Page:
Selling on the sly

  • 30/03/2003

Selling on the sly A recent study by the us-based Wildlife Conservation Society reveals that the quantity of shark fins in Asian markets could be double the previous estimates. The United Nations Food and Agriculture Organisation, which monitors and manages the world's fish populations, says that lack of accurate data has resulted in conservation concerns for several species of sharks.

Accurate reporting of trade data is important for the conservation of sharks as well as other commercially valuable species. Shark fin is considered a major delicacy in Asian cuisine. Shelley Clarke, lead author of the recently published book Trade in Dried Asian Sea Food, feels that improved monitoring is needed at key seafood trading centres like Hong Kong in order to properly regulate fishing levels.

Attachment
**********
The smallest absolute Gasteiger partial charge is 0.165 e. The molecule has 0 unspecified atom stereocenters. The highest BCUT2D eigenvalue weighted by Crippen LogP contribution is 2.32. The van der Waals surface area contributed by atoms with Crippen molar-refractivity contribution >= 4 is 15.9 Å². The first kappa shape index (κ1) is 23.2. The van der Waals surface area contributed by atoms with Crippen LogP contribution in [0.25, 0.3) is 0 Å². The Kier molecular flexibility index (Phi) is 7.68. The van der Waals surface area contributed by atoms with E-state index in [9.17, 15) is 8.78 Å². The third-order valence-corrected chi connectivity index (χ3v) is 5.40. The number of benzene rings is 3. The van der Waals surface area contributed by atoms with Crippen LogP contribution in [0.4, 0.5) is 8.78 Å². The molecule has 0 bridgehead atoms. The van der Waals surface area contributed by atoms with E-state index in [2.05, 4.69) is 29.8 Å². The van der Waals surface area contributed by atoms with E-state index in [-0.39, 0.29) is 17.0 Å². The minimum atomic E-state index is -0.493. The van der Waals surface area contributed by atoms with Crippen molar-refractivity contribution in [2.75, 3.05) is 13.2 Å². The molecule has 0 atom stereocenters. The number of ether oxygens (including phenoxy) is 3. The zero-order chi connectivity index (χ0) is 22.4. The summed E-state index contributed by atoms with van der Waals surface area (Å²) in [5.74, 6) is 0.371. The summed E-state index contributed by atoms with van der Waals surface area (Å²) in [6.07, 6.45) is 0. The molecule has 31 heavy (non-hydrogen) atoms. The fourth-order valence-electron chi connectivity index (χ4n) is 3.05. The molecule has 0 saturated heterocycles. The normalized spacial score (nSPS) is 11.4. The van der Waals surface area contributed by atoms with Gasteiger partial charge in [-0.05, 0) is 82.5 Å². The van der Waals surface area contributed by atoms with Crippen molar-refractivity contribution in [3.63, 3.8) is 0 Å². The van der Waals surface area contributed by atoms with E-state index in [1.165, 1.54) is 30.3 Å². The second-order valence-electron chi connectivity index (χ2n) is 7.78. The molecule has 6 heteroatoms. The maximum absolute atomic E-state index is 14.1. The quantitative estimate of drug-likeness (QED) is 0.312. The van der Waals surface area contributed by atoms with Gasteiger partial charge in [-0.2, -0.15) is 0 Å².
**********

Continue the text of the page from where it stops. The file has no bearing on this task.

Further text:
Recent research by Clarke indicates discrepancies in the reported numbers of shark fins that are traded in by Hong Kong and its partners. It has also been found that European nations are increasingly taking part in the business. Their imports from Hong Kong

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